Halfway through Jesus is King, a certain track begins with an acoustic guitar playing an eerie riff, slow and steady into each note. It’s mixed really well, and the riff is more akin to “Stairway to Heaven” by Led Zeppelin than “Gorgeous,” a guitar-focused track from West’s landmark My Beautiful Dark Twisted Fantasy. It sounds new and exciting, and I’m excited for the track to keep layering on. What was next? Drums? Vocals?
“Closed on Sunday/You my Chick-Fil-A,” Kanye sings. “You’re my number one/With the lemonade.”
By this point in the album, I want to say that my jaw dropped in surprise. Was this really happening? Were these actual bars being spit? Sadly, though, it wasn’t as much of a surprise as much as it was an extension of the discontented sigh that accompanied many other tracks on the album.
Kanye West, with his ninth studio album and his seventh solo effort, has turned to the church for a professional and personal tune-up, leaning into his gospel influences more so than ever before. Since his five-album run from last summer, he’s now a born-again Christian and still an outspoken Trump fan.
Jesus is King, however, contains only glimmers of his previous sense of innovation, audacity and refinement. All at once, the album attempts to push the gospel boundaries of hip-hop, to return black music to its roots and to add another exciting genre to West’s ever-expanding palette. It fails on all three fronts.
Based on soundscape alone, Jesus is King contains a fiery mix of tools and instruments. Within its short 27-minute runtime, the album executes a fair amount of good ideas. Whereas West’s ye album compiled some of his inspirations from his collaborators and the music around him, Jesus is King strives to be a more singularly focused product of immaculate conception, and for the most part, it succeeds.
“Every Hour” is a strong opening track, with a choir and piano taking center stage. If anything you had heard about this album didn’t convince you that this was going to be a gospel album, “Every Hour” is dripping in holiness. Then, “Selah” adds in an organ, hard-hitting drums and West’s voice into the mix. Later, “On God” focuses on synths to set the tempo with arpeggio phrases.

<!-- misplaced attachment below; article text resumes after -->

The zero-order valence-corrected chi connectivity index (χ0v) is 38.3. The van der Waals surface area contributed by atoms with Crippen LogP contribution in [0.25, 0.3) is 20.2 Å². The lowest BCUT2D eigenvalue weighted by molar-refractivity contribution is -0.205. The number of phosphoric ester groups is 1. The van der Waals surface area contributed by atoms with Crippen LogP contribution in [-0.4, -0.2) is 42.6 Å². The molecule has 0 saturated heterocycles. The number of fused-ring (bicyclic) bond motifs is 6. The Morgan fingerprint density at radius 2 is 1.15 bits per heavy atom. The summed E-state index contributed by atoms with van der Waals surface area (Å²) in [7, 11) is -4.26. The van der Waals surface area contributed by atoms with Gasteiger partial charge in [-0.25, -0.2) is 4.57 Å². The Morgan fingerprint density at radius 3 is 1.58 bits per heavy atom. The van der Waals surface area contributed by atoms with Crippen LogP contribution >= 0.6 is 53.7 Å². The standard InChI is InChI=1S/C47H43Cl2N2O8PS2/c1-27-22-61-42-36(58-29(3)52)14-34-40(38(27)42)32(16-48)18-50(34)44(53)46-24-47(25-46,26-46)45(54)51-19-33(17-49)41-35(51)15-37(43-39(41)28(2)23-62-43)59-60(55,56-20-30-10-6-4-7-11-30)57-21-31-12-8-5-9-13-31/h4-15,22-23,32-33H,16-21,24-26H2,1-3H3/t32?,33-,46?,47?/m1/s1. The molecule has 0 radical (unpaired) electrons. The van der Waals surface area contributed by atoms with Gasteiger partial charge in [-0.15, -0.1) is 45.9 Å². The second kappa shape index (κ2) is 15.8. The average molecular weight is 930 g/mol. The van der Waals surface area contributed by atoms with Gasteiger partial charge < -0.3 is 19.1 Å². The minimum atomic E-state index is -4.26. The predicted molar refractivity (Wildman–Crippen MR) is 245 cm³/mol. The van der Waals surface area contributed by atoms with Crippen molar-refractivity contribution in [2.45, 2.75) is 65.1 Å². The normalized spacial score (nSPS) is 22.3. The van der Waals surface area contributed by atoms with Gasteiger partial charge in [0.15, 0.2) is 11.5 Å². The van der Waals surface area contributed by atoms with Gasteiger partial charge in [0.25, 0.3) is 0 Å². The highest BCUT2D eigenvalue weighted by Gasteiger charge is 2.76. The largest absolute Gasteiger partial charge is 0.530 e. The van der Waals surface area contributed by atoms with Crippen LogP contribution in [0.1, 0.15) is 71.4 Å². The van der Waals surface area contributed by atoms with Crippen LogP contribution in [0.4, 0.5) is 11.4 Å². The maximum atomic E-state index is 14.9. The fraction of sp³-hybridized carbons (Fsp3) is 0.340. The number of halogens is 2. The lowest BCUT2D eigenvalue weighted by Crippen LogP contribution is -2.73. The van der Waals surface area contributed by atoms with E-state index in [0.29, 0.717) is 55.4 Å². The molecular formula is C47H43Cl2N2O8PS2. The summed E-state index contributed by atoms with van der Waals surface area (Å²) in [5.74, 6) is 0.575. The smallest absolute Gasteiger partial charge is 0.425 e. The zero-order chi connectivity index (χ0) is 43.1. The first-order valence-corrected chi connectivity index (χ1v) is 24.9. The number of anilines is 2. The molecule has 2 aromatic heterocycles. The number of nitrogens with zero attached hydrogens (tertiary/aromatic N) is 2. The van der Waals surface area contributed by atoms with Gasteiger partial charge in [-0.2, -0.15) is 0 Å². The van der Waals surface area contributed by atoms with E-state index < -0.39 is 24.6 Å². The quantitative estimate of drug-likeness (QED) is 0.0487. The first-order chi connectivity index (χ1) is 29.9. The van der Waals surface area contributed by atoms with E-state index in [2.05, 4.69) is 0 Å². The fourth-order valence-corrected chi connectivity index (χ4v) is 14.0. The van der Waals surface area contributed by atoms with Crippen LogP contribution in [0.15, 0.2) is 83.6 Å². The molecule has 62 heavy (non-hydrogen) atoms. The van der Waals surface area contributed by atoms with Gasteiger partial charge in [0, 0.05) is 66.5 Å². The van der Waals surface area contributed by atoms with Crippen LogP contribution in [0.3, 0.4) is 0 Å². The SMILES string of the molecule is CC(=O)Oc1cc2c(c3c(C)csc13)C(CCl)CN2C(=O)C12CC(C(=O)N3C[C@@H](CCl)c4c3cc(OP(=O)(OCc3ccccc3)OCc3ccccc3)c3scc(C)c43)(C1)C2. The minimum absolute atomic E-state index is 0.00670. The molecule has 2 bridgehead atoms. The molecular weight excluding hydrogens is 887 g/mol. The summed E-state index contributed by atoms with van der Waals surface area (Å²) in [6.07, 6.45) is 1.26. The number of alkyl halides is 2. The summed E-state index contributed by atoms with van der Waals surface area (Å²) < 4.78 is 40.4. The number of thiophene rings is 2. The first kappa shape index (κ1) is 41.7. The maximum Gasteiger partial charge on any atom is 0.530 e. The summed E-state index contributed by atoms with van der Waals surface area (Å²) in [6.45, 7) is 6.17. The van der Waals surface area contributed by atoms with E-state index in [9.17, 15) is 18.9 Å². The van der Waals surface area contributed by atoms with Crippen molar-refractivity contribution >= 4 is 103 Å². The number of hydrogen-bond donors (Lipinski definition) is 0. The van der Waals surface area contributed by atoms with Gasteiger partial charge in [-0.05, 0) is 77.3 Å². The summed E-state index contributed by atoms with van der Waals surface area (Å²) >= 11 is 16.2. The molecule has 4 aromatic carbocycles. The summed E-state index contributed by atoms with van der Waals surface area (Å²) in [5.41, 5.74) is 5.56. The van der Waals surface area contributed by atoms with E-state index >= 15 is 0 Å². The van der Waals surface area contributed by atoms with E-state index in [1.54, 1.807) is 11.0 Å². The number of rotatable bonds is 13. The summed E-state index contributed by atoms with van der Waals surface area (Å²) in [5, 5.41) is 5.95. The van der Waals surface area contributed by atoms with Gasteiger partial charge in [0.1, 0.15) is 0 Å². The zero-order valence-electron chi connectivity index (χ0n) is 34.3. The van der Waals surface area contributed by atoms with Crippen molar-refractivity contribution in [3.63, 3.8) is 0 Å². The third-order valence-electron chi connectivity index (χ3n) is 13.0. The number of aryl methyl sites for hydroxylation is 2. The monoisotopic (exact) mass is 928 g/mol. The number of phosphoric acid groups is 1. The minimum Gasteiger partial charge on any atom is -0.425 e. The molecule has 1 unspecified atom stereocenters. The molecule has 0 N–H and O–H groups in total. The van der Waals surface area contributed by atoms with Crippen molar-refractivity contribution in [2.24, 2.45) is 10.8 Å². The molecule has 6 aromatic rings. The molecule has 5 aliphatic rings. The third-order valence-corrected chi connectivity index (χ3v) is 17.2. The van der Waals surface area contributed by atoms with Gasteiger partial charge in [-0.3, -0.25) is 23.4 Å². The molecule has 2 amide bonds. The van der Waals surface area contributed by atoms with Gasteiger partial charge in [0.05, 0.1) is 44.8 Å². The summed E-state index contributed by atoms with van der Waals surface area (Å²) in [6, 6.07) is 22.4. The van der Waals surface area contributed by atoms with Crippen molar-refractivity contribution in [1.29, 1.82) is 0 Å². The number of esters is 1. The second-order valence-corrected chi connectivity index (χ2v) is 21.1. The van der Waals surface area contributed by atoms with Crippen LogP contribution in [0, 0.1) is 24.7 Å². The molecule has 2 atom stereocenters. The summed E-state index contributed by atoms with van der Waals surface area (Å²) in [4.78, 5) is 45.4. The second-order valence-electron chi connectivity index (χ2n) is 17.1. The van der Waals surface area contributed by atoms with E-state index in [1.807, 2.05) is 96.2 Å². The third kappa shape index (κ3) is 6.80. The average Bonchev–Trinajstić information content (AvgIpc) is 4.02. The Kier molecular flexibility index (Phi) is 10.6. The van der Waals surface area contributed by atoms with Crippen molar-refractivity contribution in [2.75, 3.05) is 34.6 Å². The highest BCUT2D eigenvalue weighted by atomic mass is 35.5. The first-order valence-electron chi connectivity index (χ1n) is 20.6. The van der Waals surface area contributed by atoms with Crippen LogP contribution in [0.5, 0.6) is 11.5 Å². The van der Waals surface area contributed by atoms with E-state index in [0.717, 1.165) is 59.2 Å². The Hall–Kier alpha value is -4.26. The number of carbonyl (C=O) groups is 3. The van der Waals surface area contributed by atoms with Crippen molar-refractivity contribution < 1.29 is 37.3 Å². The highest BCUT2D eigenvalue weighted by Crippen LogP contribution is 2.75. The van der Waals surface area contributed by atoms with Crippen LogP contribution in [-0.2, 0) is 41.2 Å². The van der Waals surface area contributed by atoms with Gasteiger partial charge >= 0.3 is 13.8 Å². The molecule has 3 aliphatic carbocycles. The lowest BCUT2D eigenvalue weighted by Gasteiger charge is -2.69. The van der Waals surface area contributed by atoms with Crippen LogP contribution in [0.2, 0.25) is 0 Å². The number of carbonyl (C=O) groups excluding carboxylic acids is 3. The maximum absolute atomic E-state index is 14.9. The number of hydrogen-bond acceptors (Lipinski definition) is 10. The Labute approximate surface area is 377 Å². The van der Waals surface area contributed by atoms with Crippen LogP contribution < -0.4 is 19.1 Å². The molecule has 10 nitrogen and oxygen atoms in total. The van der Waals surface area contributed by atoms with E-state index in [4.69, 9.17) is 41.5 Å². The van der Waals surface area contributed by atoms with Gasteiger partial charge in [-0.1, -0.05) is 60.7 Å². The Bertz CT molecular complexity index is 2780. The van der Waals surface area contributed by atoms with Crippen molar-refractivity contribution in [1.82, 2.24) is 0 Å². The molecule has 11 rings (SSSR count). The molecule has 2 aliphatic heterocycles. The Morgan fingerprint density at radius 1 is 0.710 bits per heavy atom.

“Follow God” and “God Is” pitch gospel samples as a melodic foundation, which is essentially West’s signature trick that he has utilized from his Jay-Z production days (“Izzo (H.O.V.A)”) to The Life of Pablo’s “Father Stretch My Hands Pt. 1.”
"His latest experiment of gospel rap won’t be remembered with the same gusto of his albums of yesteryear."
“Hands On,” which features gospel singer Fred Hammond, has some clever vocal effects for the chorus, layering and distorting them to warm, instrumental-like tones that sound more like power chords on an electric guitar than vocals. It’s a clean transition into the subsequent track “Use This Gospel,” which features Clipse and Kenny G, and uses that same effect for the melody.
What’s disappointing about the production is that the good ideas like in “Selah” and “God Is” are cut short or stay stagnant. “Use This Gospel” ends with some added production layers, yet that spruce up could have been executed about a minute earlier to give the track more motion. Closing track “Jesus is Lord” has some solid horns, but the track is barely 50 seconds long.
The caveat to wishing for more production, however, is that West would probably be laying down more vocals, and West’s lyrics are what drags this album so far down.
“Closed On Sunday” is the most extreme example of Jesus Is King’s lack of imagination and creativity, but no track on the album comes close to the quality of religious songs earlier in West’s career. “Jesus Walks,” “Ultralight Beam” and “Devil in a New Dress” combined West’s audacious personality and sound with more conflicted versions of West wrestling with evil. Jesus is King attempts to be firm in portraying West’s complete admission to Jesus. More accurately, it portrays the same few lyrical ideas about giving up to God over and over again to the point that the album’s 27-minute runtime is exhausting compared to the 40-minute spring of Yeezus.
Having only a few ideas to unite an album is a common problem in popular music. Where West fails, though, is that his few ideas flounder track after track, and Jesus is King quickly loses steam. Plenty of other hip-hop albums have had just as few things to say, thematically, but have said them in so many more creatively fulfilling ways. In the same way Chance the Rapper became a meme over loving his wife in The Big Day, West just as much overkills his devotion to Jesus without substance or originality.
The discography of Kanye West is ever-growing, wide-reaching and, for a time, representative of an unprecedented run of successful endeavors in different genres. From The College Dropout to KIDS SEE GHOSTS, West delivered product after product, often exceeding expectations as an artist who knew how to bring out the best in his collaborators and synthesize numerous ideas into polished songs.
His latest experiment of gospel rap won’t be remembered with the same gusto of his albums of yesteryear. West’s erratic personality has always been nearly impossible to separate from his music and lyrics: his wild claims and unfiltered outbursts have and will continue to be controversial. However, Jesus is King is a serious setback for West, as his born-again Christian status and his continual attempts to make productive political dialogues have poorly translated to making quality music.
Final Grade: C-
Carl "CJ" Zabat is a music columnist for The Daily Cardinal. To read more of his work, click here.